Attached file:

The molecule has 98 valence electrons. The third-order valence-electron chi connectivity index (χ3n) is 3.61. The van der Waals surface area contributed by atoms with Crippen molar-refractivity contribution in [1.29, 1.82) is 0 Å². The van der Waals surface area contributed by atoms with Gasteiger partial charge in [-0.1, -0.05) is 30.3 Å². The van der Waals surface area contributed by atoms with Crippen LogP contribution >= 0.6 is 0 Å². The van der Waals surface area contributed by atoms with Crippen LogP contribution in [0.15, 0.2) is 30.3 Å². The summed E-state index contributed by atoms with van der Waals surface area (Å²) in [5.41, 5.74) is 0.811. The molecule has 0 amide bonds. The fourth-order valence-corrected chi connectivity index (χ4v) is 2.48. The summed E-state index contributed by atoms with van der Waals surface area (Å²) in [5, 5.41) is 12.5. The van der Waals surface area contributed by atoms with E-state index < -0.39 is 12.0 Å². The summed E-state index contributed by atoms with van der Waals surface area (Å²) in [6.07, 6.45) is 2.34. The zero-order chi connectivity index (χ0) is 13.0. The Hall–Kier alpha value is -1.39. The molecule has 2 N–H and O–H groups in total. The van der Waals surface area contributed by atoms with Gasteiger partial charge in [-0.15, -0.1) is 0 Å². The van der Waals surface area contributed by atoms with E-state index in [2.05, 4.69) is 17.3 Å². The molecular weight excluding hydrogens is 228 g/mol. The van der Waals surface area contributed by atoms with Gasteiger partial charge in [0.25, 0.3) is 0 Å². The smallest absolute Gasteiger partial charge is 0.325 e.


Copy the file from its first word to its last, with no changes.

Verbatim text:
The molecule has 98 valence electrons. The third-order valence-electron chi connectivity index (χ3n) is 3.61. The van der Waals surface area contributed by atoms with Crippen molar-refractivity contribution in [1.29, 1.82) is 0 Å². The van der Waals surface area contributed by atoms with Gasteiger partial charge in [-0.1, -0.05) is 30.3 Å². The van der Waals surface area contributed by atoms with Crippen LogP contribution >= 0.6 is 0 Å². The van der Waals surface area contributed by atoms with Crippen LogP contribution in [0.15, 0.2) is 30.3 Å². The summed E-state index contributed by atoms with van der Waals surface area (Å²) in [5.41, 5.74) is 0.811. The molecule has 0 amide bonds. The fourth-order valence-corrected chi connectivity index (χ4v) is 2.48. The summed E-state index contributed by atoms with van der Waals surface area (Å²) in [5, 5.41) is 12.5. The van der Waals surface area contributed by atoms with E-state index < -0.39 is 12.0 Å². The summed E-state index contributed by atoms with van der Waals surface area (Å²) in [6.07, 6.45) is 2.34. The zero-order chi connectivity index (χ0) is 13.0. The Hall–Kier alpha value is -1.39. The molecule has 2 N–H and O–H groups in total. The van der Waals surface area contributed by atoms with Gasteiger partial charge in [-0.15, -0.1) is 0 Å². The van der Waals surface area contributed by atoms with E-state index in [2.05, 4.69) is 17.3 Å². The molecular weight excluding hydrogens is 228 g/mol. The van der Waals surface area contributed by atoms with Gasteiger partial charge in [0.25, 0.3) is 0 Å². The smallest absolute Gasteiger partial charge is 0.325 e.